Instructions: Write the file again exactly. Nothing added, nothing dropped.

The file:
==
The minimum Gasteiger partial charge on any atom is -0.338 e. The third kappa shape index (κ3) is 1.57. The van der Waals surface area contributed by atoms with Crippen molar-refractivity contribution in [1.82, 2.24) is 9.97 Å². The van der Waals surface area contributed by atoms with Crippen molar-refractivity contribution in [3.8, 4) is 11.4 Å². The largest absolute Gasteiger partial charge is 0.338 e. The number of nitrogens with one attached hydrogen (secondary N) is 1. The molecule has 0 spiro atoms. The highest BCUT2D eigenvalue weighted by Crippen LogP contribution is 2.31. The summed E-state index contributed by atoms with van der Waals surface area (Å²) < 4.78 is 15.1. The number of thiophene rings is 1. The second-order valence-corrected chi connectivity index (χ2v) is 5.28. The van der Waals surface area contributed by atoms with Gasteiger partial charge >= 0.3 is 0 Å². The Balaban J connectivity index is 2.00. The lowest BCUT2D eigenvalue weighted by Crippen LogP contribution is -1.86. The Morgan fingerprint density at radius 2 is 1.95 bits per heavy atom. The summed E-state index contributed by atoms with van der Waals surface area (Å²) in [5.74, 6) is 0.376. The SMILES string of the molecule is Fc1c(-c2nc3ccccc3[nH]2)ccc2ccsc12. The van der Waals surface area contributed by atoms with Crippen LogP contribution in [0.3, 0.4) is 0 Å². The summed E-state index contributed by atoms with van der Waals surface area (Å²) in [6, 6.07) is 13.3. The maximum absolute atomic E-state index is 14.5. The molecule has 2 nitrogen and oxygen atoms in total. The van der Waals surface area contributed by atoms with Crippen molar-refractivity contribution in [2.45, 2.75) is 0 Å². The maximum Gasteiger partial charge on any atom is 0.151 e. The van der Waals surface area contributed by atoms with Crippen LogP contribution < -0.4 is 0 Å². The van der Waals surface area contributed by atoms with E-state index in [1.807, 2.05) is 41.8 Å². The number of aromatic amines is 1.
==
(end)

The minimum Gasteiger partial charge on any atom is -0.338 e. The third kappa shape index (κ3) is 1.57. The van der Waals surface area contributed by atoms with Crippen molar-refractivity contribution in [1.82, 2.24) is 9.97 Å². The van der Waals surface area contributed by atoms with Crippen molar-refractivity contribution in [3.8, 4) is 11.4 Å². The largest absolute Gasteiger partial charge is 0.338 e. The number of nitrogens with one attached hydrogen (secondary N) is 1. The molecule has 0 spiro atoms. The highest BCUT2D eigenvalue weighted by Crippen LogP contribution is 2.31. The summed E-state index contributed by atoms with van der Waals surface area (Å²) < 4.78 is 15.1. The number of thiophene rings is 1. The second-order valence-corrected chi connectivity index (χ2v) is 5.28. The van der Waals surface area contributed by atoms with Gasteiger partial charge >= 0.3 is 0 Å². The Balaban J connectivity index is 2.00. The lowest BCUT2D eigenvalue weighted by Crippen LogP contribution is -1.86. The Morgan fingerprint density at radius 2 is 1.95 bits per heavy atom. The summed E-state index contributed by atoms with van der Waals surface area (Å²) in [5.74, 6) is 0.376. The SMILES string of the molecule is Fc1c(-c2nc3ccccc3[nH]2)ccc2ccsc12. The van der Waals surface area contributed by atoms with Crippen LogP contribution in [0.3, 0.4) is 0 Å². The summed E-state index contributed by atoms with van der Waals surface area (Å²) in [6, 6.07) is 13.3. The maximum absolute atomic E-state index is 14.5. The molecule has 2 nitrogen and oxygen atoms in total. The van der Waals surface area contributed by atoms with Crippen molar-refractivity contribution in [2.45, 2.75) is 0 Å². The maximum Gasteiger partial charge on any atom is 0.151 e. The van der Waals surface area contributed by atoms with Crippen LogP contribution < -0.4 is 0 Å². The van der Waals surface area contributed by atoms with E-state index in [1.807, 2.05) is 41.8 Å². The number of aromatic amines is 1.